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Community perceptions of water quality and current institutional arrangements in the Great Barrier Reef region of Australia

Congress: 2008
Author(s): Silva Larson, Samantha Stone-Jovicich
CSIRO Sustainable Ecosystems University Drive Townsville 4814 QLD Australia Phone: +617 4753 8589 Fax: +617 4753 8650 E-mail:

Keyword(s): integrated catchment management; Great Barrier Reef; perceptions of water; institutional analysis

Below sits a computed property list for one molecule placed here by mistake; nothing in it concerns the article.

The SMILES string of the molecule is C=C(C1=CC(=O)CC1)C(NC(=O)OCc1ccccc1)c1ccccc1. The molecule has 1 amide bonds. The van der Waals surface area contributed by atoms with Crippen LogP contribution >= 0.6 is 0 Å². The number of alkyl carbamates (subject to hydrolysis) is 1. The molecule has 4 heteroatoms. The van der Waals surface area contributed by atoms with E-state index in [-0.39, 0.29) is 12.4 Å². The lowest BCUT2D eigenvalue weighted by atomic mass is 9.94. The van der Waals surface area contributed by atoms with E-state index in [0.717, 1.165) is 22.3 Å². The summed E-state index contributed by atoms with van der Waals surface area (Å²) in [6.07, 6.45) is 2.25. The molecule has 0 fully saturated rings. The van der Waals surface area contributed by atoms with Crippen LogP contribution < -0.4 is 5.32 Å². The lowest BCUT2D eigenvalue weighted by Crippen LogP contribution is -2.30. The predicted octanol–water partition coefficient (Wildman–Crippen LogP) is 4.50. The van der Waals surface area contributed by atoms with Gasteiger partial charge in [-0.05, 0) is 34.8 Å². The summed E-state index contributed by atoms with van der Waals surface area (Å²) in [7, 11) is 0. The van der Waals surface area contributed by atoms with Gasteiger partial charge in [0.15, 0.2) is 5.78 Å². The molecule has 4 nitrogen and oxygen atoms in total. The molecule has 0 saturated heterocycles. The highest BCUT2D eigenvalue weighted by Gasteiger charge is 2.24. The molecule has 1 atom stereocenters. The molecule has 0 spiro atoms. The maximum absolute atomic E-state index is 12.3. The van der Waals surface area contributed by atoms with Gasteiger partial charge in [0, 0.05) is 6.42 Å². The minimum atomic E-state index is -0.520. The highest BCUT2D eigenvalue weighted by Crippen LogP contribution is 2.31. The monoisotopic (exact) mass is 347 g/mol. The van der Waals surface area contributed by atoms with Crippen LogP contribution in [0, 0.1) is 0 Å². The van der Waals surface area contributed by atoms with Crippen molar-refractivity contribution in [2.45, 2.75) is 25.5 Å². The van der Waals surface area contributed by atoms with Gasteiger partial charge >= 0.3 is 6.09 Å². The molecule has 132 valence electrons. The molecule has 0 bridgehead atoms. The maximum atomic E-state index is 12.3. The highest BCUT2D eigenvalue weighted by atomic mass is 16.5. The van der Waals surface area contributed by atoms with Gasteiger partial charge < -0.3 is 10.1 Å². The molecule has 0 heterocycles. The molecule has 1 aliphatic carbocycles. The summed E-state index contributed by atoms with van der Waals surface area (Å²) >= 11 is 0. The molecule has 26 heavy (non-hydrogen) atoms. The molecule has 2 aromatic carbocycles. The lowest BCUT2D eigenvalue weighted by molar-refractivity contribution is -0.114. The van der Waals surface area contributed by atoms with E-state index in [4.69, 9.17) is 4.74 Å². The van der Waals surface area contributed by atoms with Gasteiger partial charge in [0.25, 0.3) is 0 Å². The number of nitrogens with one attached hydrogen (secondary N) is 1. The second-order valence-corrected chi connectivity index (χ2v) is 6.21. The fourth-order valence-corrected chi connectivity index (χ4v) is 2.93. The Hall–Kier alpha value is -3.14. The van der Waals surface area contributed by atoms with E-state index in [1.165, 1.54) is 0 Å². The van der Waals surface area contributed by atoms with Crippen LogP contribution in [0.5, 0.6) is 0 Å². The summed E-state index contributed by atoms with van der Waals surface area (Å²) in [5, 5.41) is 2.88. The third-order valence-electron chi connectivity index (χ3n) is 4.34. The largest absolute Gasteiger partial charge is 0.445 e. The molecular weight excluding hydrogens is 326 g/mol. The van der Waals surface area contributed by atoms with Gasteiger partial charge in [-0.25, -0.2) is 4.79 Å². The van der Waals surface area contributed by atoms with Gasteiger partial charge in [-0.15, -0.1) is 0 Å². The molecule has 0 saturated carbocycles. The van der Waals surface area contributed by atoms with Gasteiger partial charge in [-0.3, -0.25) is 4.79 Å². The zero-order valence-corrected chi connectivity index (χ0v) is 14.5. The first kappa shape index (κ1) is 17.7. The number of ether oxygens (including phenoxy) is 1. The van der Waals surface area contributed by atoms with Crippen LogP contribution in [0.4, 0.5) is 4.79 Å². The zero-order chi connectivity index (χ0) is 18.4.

AbstractA mail survey on wellbeing in two catchments of the Great Barrier Reef region found that water quality was perceived by local residents as one of the top five contributors to their wellbeing. A more detailed analysis of local residents’ perceptions reveals “water quality” as a complex, multifaceted concept that is not adequately captured in current institutional arrangements for water management in Australia. This paper traces the perceived linkages between sources of water quality deterioration, impacts on human wellbeing, and the institutions seen as responsible for dealing with the sources and impacts. This web of linkages, as perceived by residents, is than compared with current institutional arrangements across different relevant sectors. Matches and mismatches are mapped. The importance of understanding community concerns regarding water quality, to inform cross-sectoral integration of institutional arrangements for improved water management, is discussed. The implications of the differences between perceived and “actual” linkages between water quality deterioration, impacts, and institutional responsibilities and responses, and the role of improved communication of these in enhancing institutional arrangements and sectoral integration for water management, are also discussed.
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